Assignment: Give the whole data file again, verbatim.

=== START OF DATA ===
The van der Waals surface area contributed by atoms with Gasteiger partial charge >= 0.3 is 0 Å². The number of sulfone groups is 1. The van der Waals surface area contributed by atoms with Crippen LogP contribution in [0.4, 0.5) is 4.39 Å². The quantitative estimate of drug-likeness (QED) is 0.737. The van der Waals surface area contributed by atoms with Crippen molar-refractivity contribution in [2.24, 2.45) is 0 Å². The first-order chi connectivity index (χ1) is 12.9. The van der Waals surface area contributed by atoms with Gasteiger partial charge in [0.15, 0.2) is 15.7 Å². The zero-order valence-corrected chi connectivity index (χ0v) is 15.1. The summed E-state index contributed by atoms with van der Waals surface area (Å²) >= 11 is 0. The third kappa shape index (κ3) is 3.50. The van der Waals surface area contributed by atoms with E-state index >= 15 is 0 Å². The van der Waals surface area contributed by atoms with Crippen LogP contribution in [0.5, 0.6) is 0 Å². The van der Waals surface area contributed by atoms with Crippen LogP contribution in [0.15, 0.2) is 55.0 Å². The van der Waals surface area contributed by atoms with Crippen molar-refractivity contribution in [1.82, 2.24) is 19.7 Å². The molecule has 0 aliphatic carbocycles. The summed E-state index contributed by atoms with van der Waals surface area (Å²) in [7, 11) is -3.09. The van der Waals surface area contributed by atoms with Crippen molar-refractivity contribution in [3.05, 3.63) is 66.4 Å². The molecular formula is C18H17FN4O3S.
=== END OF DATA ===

The van der Waals surface area contributed by atoms with Gasteiger partial charge >= 0.3 is 0 Å². The number of sulfone groups is 1. The van der Waals surface area contributed by atoms with Crippen LogP contribution in [0.4, 0.5) is 4.39 Å². The quantitative estimate of drug-likeness (QED) is 0.737. The van der Waals surface area contributed by atoms with Crippen molar-refractivity contribution in [2.24, 2.45) is 0 Å². The first-order chi connectivity index (χ1) is 12.9. The van der Waals surface area contributed by atoms with Gasteiger partial charge in [0.15, 0.2) is 15.7 Å². The zero-order valence-corrected chi connectivity index (χ0v) is 15.1. The summed E-state index contributed by atoms with van der Waals surface area (Å²) >= 11 is 0. The third kappa shape index (κ3) is 3.50. The van der Waals surface area contributed by atoms with E-state index >= 15 is 0 Å². The van der Waals surface area contributed by atoms with Crippen LogP contribution in [0.5, 0.6) is 0 Å². The van der Waals surface area contributed by atoms with Crippen LogP contribution in [0.15, 0.2) is 55.0 Å². The van der Waals surface area contributed by atoms with Crippen molar-refractivity contribution in [1.82, 2.24) is 19.7 Å². The molecule has 0 aliphatic carbocycles. The summed E-state index contributed by atoms with van der Waals surface area (Å²) in [7, 11) is -3.09. The van der Waals surface area contributed by atoms with Crippen molar-refractivity contribution in [3.05, 3.63) is 66.4 Å². The molecular formula is C18H17FN4O3S.